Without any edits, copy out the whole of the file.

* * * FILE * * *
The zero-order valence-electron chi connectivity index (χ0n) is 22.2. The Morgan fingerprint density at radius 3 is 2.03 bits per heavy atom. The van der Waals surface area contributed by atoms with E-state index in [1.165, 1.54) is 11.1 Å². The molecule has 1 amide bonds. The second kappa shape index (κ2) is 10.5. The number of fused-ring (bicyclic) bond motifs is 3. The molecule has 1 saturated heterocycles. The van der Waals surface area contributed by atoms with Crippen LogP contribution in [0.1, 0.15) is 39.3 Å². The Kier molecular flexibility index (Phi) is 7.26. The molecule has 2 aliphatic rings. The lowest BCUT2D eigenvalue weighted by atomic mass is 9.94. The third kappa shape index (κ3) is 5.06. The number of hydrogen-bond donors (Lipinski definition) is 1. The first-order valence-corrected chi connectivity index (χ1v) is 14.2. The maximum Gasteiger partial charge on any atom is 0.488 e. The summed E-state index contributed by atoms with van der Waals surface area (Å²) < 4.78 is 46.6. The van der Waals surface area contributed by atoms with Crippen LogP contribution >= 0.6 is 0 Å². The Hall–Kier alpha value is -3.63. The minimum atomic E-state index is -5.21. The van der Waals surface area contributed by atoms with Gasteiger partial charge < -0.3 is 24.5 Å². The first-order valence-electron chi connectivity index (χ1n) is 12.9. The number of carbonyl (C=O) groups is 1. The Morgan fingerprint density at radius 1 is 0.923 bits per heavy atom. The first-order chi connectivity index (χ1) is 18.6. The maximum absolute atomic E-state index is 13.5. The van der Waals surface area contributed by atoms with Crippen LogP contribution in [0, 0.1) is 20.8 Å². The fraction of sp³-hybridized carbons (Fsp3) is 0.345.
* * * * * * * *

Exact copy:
The zero-order valence-electron chi connectivity index (χ0n) is 22.2. The Morgan fingerprint density at radius 3 is 2.03 bits per heavy atom. The van der Waals surface area contributed by atoms with E-state index in [1.165, 1.54) is 11.1 Å². The molecule has 1 amide bonds. The second kappa shape index (κ2) is 10.5. The number of fused-ring (bicyclic) bond motifs is 3. The molecule has 1 saturated heterocycles. The van der Waals surface area contributed by atoms with Crippen LogP contribution in [0.1, 0.15) is 39.3 Å². The Kier molecular flexibility index (Phi) is 7.26. The molecule has 2 aliphatic rings. The lowest BCUT2D eigenvalue weighted by atomic mass is 9.94. The third kappa shape index (κ3) is 5.06. The number of hydrogen-bond donors (Lipinski definition) is 1. The first-order valence-corrected chi connectivity index (χ1v) is 14.2. The maximum Gasteiger partial charge on any atom is 0.488 e. The summed E-state index contributed by atoms with van der Waals surface area (Å²) < 4.78 is 46.6. The van der Waals surface area contributed by atoms with Crippen LogP contribution >= 0.6 is 0 Å². The Hall–Kier alpha value is -3.63. The minimum atomic E-state index is -5.21. The van der Waals surface area contributed by atoms with Gasteiger partial charge < -0.3 is 24.5 Å². The first-order valence-electron chi connectivity index (χ1n) is 12.9. The number of carbonyl (C=O) groups is 1. The Morgan fingerprint density at radius 1 is 0.923 bits per heavy atom. The first-order chi connectivity index (χ1) is 18.6. The maximum absolute atomic E-state index is 13.5. The van der Waals surface area contributed by atoms with Crippen LogP contribution in [0, 0.1) is 20.8 Å². The fraction of sp³-hybridized carbons (Fsp3) is 0.345.